This leaves us in an interesting place.
We need to craft a good cover letter to help boost our chances, but we don’t want to spend several hours doing so because there are far better ways to spend our time to get results during the job search. If you follow the networking and value-add strategies in my other articles, those strategies are going to be far more effective at breaking ties than a 3-5 paragraph document.
My hope is that this guide will give you a framework that enables you to efficiently craft cover letters that are more likely to get you hired.
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The 7 Cover Letter Mistakes Everyone Makes
If we want our cover letter to be as effective as possible we need to make sure we avoid the mistakes that employers hate to see, yet most people still make.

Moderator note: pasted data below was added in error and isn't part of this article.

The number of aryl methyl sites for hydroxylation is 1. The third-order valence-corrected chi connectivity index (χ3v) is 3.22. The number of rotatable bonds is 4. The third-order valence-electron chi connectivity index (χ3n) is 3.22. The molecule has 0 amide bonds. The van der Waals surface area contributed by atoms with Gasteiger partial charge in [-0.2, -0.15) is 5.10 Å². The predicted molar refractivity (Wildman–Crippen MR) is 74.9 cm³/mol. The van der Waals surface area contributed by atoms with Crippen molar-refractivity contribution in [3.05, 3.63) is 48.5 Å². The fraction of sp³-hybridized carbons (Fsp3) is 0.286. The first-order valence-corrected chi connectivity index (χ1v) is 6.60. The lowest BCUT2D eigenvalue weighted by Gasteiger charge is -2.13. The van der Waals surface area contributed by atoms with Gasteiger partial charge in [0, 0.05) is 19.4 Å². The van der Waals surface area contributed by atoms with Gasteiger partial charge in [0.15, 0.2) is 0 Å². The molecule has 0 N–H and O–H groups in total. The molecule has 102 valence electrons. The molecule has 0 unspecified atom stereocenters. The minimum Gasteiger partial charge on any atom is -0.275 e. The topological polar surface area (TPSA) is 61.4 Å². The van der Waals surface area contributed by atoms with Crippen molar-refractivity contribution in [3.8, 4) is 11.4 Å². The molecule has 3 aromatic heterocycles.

In order to be as accurate as possible, I went out and spoke to recruiters from Google, Microsoft, and a few Wall Street firms on top of my own research. Then I cross referenced that information with the several hundred cover letters that have come across my desk at Cultivated Culture.
After all was said and done, here are the 7 most common mistakes people make on cover letters that will cause recruiters to throw out their application:
1. Typos, grammatical errors, and general sloppiness
This is the most obvious and most common issue. Over 70% of recruiters noted that they would automatically toss a cover letter with some type of spelling or grammatical error. The good news is that it’s also the easiest mistake to fix.